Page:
National pay bargaining essential for equitable sector, says UCU

5 July 2007 | last updated: 14 December 2015

UCU today reiterated its commitment to national pay bargaining amid attacks from the outgoing chair of the university employers' body the Universities and Colleges Employers Association (UCEA) Alasdair Smith.

UCU general secretary, Sally Hunt, said she had little interest in threats from UCEA and wanted to reiterate her commitment to national bargaining for academic and related staff in higher education.

Sally Hunt said: 'UCU remains committed to national bargaining as the most efficient way to agree pay and conditions. The alternative for both unions and management is more local resources required, more local inequality, more local disputes and less stability in the academic labour market, which is vital to our country's future well being.

'I have said many times that UCEA's credibility rests on being able to speak with authority for those it represents. Yet many in the sector will be appalled to read the highly inflammatory and macho tone of Alistair Smith's and Bill Wakeham's comments in the press which seem designed to create a dispute where none yet exists.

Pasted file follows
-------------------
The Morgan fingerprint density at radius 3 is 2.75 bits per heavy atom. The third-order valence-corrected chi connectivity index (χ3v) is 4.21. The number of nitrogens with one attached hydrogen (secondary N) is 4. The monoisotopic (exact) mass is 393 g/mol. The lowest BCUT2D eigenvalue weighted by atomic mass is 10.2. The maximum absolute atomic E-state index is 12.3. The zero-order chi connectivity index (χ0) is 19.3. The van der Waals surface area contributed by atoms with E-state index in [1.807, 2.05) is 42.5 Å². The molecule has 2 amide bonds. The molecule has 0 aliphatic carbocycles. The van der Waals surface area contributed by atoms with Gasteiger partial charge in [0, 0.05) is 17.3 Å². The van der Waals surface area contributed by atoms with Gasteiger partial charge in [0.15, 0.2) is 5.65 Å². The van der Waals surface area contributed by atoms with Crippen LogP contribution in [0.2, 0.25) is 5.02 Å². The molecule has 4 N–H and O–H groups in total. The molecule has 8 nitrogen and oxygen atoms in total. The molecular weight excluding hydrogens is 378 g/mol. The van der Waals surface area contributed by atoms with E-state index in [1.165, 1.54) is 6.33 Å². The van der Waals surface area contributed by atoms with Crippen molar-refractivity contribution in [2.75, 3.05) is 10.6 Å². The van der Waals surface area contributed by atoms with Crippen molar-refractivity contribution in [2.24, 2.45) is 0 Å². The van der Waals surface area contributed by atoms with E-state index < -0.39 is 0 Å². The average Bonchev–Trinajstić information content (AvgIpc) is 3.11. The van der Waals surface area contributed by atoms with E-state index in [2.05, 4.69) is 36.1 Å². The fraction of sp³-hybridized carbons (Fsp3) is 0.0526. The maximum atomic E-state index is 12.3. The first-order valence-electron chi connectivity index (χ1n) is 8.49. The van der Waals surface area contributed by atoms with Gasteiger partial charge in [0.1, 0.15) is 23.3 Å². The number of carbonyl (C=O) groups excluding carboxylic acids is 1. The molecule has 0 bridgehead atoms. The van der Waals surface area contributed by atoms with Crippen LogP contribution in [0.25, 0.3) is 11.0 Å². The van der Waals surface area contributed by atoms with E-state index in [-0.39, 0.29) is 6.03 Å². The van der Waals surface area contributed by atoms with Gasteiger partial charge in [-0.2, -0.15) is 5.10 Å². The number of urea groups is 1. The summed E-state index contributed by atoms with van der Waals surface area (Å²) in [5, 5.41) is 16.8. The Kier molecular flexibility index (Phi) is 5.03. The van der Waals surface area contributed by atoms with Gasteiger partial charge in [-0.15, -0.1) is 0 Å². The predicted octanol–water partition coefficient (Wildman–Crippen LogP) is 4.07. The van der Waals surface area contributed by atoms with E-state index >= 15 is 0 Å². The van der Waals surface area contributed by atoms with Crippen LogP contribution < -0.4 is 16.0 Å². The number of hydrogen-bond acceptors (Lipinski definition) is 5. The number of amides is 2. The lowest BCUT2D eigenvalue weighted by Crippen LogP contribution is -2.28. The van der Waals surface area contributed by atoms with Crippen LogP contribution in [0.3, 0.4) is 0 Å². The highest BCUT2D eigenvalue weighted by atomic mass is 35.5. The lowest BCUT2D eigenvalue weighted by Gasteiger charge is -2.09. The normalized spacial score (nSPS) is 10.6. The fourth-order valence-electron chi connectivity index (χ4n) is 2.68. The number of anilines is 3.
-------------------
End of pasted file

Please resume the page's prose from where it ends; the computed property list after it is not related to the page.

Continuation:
'UCU members will also be incredulous to see UCEA taking credit for recent pay advances.  It is true that the deal agreed last year and the modernisation reached in 2004 have delivered some pay gains especially when compared to other public workers but in both cases why did it take major national disputes before employers were prepared to improve their offers. If UCEA really want to invest in university staff why is it we always have to drag them kicking and screaming towards a fair settlement.

'UCU remains committed to national bargaining as the most efficient way to agree pay and conditions. The alternative for both unions and management is more local resources expended, more local inequality, more local disputes and less stability in the academic labour market, which is vital to our sector's future well being.'

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